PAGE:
Figure FIGURE 42.1.

Looping and conditional statement example.

Comparison Operators

When performing looping or conditional statements in JavaScript, you may need to use a comparison of two values to continue or to terminate your loop or condition. In JavaScript, when performing a comparison, you must use a comparison operator between the two values you are comparing. What you get in return is a Boolean value representing the outcome of the comparison. The operators allowed in a JavaScript comparison are shown in Table 42.2.

Table 42.2. Comparison operators.

Operator Result
Equal (==) Returns true if the operands are equal
Not equal (!=) Returns true if the operands are not equal
Greater than (>) Returns true if the left operand is greater than the right operand
Less than (<) Returns true if the right operand is greater then the left operand
Less than or equal to (<=) Returns true if the left operand is less than or equal to the right operand
Greater than or equal to (>=) Returns true if the left operand is greater than or equal to the right operand


The for statement enables you to create a loop in JavaScript that can initialize a statement, update an expression, and loop until a condition is met. This statement consists of three optional expressions. These expressions are all enclosed in a single set of parenthesis and are separated by a semicolon (;). Following the for loop statement is a block of code to be executed in the loop. The syntax for a for loop follows:

for ([initial statement]; [condition]; [update expression]) {



The initial statement in a for loop may also contain a variable declaration, which is accomplished using the var keyword. This section is generally used to initialize a variable counter. This section, like the other sections in a for loop, is optional. The condition statement in a for loop is evaluated each time the loop completes its block of code. If the condition fails, the loop terminates. Otherwise, the update expression is executed. The update expression generally will increment a counter. Following is an example of a for statement:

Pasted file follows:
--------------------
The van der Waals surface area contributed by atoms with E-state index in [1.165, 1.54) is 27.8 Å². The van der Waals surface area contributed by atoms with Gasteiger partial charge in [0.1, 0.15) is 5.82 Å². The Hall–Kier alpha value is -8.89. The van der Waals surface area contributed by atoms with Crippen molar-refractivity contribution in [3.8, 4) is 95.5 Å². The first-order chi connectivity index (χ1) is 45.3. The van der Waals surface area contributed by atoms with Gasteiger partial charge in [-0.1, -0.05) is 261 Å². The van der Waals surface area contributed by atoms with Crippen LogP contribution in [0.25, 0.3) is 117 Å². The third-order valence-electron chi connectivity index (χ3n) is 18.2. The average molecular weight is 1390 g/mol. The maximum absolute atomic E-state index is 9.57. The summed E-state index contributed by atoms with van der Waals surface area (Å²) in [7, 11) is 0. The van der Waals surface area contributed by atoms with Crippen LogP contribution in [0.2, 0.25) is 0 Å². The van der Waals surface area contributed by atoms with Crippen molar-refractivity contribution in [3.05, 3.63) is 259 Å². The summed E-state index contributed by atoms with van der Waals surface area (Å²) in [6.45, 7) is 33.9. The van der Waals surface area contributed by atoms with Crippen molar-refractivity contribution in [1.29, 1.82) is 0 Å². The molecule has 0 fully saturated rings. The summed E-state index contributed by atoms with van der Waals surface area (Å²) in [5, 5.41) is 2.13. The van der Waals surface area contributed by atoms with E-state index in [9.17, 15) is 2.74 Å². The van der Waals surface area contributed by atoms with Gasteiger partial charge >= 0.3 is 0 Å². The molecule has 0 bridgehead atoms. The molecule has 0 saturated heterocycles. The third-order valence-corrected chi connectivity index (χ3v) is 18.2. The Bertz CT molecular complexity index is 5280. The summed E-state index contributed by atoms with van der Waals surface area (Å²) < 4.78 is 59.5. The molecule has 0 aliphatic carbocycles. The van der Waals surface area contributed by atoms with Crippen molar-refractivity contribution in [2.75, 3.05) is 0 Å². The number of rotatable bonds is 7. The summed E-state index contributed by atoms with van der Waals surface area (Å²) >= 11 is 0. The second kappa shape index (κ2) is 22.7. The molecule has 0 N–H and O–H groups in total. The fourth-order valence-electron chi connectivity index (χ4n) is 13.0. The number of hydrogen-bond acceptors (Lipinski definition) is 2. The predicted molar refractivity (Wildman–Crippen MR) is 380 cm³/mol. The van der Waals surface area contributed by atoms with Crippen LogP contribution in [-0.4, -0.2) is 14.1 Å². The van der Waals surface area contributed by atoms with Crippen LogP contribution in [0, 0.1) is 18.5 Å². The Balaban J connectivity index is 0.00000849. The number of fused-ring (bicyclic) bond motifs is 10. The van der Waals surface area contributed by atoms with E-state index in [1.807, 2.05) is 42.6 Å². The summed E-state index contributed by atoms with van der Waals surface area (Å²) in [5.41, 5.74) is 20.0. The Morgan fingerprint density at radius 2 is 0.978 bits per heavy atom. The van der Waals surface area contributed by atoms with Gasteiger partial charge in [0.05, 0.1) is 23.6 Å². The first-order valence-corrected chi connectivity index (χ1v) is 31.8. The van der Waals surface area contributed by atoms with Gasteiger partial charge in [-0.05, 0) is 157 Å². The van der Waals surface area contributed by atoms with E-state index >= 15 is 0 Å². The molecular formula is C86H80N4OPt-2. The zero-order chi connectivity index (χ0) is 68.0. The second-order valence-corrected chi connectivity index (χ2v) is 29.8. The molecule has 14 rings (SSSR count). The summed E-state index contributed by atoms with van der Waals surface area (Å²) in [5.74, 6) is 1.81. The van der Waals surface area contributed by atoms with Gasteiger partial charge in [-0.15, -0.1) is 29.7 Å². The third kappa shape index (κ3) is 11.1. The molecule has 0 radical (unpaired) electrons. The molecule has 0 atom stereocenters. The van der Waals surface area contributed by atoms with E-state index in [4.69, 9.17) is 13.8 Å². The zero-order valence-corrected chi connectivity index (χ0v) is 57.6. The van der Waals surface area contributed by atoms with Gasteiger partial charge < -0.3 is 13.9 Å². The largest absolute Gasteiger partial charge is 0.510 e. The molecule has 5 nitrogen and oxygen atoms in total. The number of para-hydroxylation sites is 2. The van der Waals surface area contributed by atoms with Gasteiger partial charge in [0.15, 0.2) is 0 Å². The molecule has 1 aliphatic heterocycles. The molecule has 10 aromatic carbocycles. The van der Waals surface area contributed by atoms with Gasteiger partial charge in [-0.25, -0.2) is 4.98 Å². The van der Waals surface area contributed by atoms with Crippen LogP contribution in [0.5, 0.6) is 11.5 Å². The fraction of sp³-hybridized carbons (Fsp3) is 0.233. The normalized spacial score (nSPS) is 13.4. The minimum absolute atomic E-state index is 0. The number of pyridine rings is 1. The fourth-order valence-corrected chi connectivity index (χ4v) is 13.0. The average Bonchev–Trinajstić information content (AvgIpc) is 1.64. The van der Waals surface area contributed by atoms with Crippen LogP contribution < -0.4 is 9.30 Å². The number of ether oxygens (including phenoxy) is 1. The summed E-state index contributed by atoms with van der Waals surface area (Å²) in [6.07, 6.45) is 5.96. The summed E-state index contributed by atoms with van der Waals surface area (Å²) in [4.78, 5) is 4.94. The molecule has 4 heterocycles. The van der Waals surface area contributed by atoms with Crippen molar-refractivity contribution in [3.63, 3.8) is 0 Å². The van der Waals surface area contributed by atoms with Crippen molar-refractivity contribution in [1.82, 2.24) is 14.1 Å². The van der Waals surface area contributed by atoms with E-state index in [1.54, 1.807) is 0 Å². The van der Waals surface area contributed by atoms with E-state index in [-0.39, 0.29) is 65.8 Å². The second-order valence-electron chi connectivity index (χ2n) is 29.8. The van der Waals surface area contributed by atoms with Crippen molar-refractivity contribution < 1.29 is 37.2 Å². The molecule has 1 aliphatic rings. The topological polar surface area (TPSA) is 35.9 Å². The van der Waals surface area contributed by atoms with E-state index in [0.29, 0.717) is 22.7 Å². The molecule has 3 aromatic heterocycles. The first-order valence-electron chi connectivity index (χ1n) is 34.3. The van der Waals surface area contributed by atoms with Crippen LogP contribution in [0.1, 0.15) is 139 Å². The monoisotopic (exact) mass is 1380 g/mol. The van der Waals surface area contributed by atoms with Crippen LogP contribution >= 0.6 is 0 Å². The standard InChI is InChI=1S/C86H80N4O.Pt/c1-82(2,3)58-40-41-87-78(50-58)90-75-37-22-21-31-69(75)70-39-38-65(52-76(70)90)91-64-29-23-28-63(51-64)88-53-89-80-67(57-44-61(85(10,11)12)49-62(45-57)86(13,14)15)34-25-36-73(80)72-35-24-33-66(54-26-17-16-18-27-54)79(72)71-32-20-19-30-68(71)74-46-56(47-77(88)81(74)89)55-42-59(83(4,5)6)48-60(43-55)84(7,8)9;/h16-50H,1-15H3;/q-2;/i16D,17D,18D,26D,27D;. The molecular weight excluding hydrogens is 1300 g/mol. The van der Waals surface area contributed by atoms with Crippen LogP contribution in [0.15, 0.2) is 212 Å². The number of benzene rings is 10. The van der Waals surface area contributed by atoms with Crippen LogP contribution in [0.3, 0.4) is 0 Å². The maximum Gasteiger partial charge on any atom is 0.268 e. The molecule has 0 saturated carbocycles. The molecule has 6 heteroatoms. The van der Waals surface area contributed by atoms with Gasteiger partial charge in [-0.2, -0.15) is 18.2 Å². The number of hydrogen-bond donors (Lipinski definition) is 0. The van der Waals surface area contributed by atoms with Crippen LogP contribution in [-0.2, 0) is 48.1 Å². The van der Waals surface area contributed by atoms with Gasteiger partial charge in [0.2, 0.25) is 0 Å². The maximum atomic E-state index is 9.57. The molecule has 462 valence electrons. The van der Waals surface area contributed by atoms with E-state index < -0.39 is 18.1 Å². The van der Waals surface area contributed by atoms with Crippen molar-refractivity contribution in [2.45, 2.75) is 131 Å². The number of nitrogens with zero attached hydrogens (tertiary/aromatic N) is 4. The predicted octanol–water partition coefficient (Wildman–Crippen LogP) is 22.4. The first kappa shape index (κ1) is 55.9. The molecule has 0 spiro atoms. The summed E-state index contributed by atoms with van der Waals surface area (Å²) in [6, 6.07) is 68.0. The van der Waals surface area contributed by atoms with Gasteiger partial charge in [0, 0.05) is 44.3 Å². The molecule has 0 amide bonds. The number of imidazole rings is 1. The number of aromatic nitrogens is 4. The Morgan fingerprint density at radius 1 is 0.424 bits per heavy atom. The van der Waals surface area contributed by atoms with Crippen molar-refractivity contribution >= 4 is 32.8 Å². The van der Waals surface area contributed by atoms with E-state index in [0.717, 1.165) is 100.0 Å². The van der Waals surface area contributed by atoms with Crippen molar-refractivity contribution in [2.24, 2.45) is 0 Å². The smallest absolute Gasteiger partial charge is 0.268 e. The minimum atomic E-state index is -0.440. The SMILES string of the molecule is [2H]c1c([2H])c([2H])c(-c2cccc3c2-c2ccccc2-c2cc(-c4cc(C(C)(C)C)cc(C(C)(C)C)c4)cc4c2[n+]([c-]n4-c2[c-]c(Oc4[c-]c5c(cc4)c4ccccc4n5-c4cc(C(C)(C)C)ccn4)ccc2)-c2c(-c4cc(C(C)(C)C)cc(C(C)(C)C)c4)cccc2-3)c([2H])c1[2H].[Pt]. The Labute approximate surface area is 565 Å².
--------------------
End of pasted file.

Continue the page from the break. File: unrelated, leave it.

for (var i = 0; i < 10; i++) {

     total = total + i;



This example will run through 10 iterations before ending the for loop. During each iteration i is incremented by 1—using i++—until the statement i < 10 is no longer true. Note that for single-line code blocks, the brace pairs ({ }) are not needed.

The JavaScript statement is not to be confused with the for statement. The statement iterates a variable over all properties of an object. The syntax is as follows:

for (var in obj) {



Notice the in keyword between the var and the obj. This keyword sets var to the first property of obj. As the statement progresses, it will move through all of the properties of obj, until reaching the last one. Upon reaching the last property, the for statement will exit.